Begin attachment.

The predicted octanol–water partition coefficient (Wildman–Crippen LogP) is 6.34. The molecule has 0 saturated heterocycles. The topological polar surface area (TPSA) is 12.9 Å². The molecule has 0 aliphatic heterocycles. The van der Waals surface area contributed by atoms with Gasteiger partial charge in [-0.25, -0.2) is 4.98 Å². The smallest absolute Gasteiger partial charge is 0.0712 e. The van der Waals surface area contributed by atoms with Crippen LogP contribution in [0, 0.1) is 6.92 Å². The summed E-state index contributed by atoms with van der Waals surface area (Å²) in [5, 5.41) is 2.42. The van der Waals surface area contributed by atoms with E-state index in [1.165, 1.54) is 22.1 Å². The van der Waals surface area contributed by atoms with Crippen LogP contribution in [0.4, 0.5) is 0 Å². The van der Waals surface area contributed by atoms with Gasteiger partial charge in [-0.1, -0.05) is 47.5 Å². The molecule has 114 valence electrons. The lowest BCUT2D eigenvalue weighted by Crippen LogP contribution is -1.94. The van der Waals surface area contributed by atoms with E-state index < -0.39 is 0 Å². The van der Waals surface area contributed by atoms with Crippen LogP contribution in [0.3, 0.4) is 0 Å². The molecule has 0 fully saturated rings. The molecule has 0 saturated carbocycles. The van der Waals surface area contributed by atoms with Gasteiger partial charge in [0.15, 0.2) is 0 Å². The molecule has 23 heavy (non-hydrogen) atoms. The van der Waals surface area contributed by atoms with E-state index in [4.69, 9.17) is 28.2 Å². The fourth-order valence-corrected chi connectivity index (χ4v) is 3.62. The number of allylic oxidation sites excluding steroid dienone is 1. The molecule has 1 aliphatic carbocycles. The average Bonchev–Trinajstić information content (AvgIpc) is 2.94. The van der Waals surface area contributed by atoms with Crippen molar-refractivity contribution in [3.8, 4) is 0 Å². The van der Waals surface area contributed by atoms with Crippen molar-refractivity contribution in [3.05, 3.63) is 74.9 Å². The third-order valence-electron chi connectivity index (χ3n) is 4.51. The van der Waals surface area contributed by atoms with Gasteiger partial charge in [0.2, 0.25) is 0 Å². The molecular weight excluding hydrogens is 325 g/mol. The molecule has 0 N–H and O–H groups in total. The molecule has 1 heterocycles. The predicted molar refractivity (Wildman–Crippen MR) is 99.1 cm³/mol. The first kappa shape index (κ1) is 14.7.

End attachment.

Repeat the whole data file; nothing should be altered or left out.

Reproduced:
The predicted octanol–water partition coefficient (Wildman–Crippen LogP) is 6.34. The molecule has 0 saturated heterocycles. The topological polar surface area (TPSA) is 12.9 Å². The molecule has 0 aliphatic heterocycles. The van der Waals surface area contributed by atoms with Gasteiger partial charge in [-0.25, -0.2) is 4.98 Å². The smallest absolute Gasteiger partial charge is 0.0712 e. The van der Waals surface area contributed by atoms with Crippen LogP contribution in [0, 0.1) is 6.92 Å². The summed E-state index contributed by atoms with van der Waals surface area (Å²) in [5, 5.41) is 2.42. The van der Waals surface area contributed by atoms with E-state index in [1.165, 1.54) is 22.1 Å². The van der Waals surface area contributed by atoms with Crippen LogP contribution in [0.4, 0.5) is 0 Å². The van der Waals surface area contributed by atoms with Gasteiger partial charge in [-0.1, -0.05) is 47.5 Å². The molecule has 114 valence electrons. The lowest BCUT2D eigenvalue weighted by Crippen LogP contribution is -1.94. The van der Waals surface area contributed by atoms with E-state index < -0.39 is 0 Å². The van der Waals surface area contributed by atoms with Crippen LogP contribution in [0.3, 0.4) is 0 Å². The molecule has 0 fully saturated rings. The molecule has 0 saturated carbocycles. The van der Waals surface area contributed by atoms with Gasteiger partial charge in [0.15, 0.2) is 0 Å². The molecule has 23 heavy (non-hydrogen) atoms. The van der Waals surface area contributed by atoms with E-state index in [4.69, 9.17) is 28.2 Å². The fourth-order valence-corrected chi connectivity index (χ4v) is 3.62. The number of allylic oxidation sites excluding steroid dienone is 1. The molecule has 1 aliphatic carbocycles. The average Bonchev–Trinajstić information content (AvgIpc) is 2.94. The van der Waals surface area contributed by atoms with Crippen molar-refractivity contribution in [3.8, 4) is 0 Å². The van der Waals surface area contributed by atoms with Crippen molar-refractivity contribution in [3.05, 3.63) is 74.9 Å². The third-order valence-electron chi connectivity index (χ3n) is 4.51. The van der Waals surface area contributed by atoms with Gasteiger partial charge in [0.2, 0.25) is 0 Å². The molecular weight excluding hydrogens is 325 g/mol. The molecule has 0 N–H and O–H groups in total. The molecule has 1 heterocycles. The predicted molar refractivity (Wildman–Crippen MR) is 99.1 cm³/mol. The first kappa shape index (κ1) is 14.7.